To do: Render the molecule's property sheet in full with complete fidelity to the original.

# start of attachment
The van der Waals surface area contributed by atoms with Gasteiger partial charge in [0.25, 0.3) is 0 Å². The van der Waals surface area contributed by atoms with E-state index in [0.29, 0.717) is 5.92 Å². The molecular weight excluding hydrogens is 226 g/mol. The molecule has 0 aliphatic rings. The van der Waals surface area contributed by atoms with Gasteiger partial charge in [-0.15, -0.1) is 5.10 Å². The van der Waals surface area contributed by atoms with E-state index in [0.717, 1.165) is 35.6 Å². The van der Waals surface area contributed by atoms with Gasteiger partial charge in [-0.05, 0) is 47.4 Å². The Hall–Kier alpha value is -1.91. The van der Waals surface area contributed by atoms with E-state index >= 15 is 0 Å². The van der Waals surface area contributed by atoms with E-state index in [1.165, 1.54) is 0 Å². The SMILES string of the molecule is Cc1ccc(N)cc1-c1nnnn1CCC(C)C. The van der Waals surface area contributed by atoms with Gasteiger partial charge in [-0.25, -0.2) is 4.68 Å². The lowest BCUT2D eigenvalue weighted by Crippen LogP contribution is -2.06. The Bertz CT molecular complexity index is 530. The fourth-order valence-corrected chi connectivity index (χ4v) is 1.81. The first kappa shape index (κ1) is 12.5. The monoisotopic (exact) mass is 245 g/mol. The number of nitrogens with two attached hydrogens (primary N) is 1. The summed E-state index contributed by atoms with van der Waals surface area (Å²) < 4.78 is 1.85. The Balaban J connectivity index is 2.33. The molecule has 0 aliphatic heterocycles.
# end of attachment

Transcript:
The van der Waals surface area contributed by atoms with Gasteiger partial charge in [0.25, 0.3) is 0 Å². The van der Waals surface area contributed by atoms with E-state index in [0.29, 0.717) is 5.92 Å². The molecular weight excluding hydrogens is 226 g/mol. The molecule has 0 aliphatic rings. The van der Waals surface area contributed by atoms with Gasteiger partial charge in [-0.15, -0.1) is 5.10 Å². The van der Waals surface area contributed by atoms with E-state index in [0.717, 1.165) is 35.6 Å². The van der Waals surface area contributed by atoms with Gasteiger partial charge in [-0.05, 0) is 47.4 Å². The Hall–Kier alpha value is -1.91. The van der Waals surface area contributed by atoms with E-state index >= 15 is 0 Å². The van der Waals surface area contributed by atoms with E-state index in [1.165, 1.54) is 0 Å². The SMILES string of the molecule is Cc1ccc(N)cc1-c1nnnn1CCC(C)C. The van der Waals surface area contributed by atoms with Gasteiger partial charge in [-0.25, -0.2) is 4.68 Å². The lowest BCUT2D eigenvalue weighted by Crippen LogP contribution is -2.06. The Bertz CT molecular complexity index is 530. The fourth-order valence-corrected chi connectivity index (χ4v) is 1.81. The first kappa shape index (κ1) is 12.5. The monoisotopic (exact) mass is 245 g/mol. The number of nitrogens with two attached hydrogens (primary N) is 1. The summed E-state index contributed by atoms with van der Waals surface area (Å²) < 4.78 is 1.85. The Balaban J connectivity index is 2.33. The molecule has 0 aliphatic heterocycles.